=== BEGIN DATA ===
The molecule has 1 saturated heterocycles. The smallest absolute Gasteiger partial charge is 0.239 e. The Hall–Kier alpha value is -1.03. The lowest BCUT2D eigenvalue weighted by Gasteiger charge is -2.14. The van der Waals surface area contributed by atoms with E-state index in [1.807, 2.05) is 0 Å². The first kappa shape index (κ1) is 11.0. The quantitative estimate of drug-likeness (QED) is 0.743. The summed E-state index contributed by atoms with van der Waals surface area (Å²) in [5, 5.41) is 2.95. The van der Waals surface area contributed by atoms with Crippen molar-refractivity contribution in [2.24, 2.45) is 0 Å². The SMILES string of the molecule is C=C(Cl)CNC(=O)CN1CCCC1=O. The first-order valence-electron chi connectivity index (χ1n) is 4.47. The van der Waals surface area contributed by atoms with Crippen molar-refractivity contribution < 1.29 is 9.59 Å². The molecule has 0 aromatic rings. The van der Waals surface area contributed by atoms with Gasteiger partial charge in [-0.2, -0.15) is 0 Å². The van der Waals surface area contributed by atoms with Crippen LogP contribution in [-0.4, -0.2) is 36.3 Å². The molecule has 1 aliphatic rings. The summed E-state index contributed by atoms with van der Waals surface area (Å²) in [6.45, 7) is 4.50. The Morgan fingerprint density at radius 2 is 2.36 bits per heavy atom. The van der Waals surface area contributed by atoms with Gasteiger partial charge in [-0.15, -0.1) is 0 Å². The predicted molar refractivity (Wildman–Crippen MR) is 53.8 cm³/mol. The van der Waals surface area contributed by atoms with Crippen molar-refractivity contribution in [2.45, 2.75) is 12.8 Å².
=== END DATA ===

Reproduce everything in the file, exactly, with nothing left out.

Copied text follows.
The molecule has 1 saturated heterocycles. The smallest absolute Gasteiger partial charge is 0.239 e. The Hall–Kier alpha value is -1.03. The lowest BCUT2D eigenvalue weighted by Gasteiger charge is -2.14. The van der Waals surface area contributed by atoms with E-state index in [1.807, 2.05) is 0 Å². The first kappa shape index (κ1) is 11.0. The quantitative estimate of drug-likeness (QED) is 0.743. The summed E-state index contributed by atoms with van der Waals surface area (Å²) in [5, 5.41) is 2.95. The van der Waals surface area contributed by atoms with Crippen molar-refractivity contribution in [2.24, 2.45) is 0 Å². The SMILES string of the molecule is C=C(Cl)CNC(=O)CN1CCCC1=O. The first-order valence-electron chi connectivity index (χ1n) is 4.47. The van der Waals surface area contributed by atoms with Crippen molar-refractivity contribution < 1.29 is 9.59 Å². The molecule has 0 aromatic rings. The van der Waals surface area contributed by atoms with Gasteiger partial charge in [-0.2, -0.15) is 0 Å². The van der Waals surface area contributed by atoms with Crippen LogP contribution in [-0.4, -0.2) is 36.3 Å². The molecule has 1 aliphatic rings. The summed E-state index contributed by atoms with van der Waals surface area (Å²) in [6.45, 7) is 4.50. The Morgan fingerprint density at radius 2 is 2.36 bits per heavy atom. The van der Waals surface area contributed by atoms with Gasteiger partial charge in [-0.15, -0.1) is 0 Å². The predicted molar refractivity (Wildman–Crippen MR) is 53.8 cm³/mol. The van der Waals surface area contributed by atoms with Crippen molar-refractivity contribution in [2.45, 2.75) is 12.8 Å².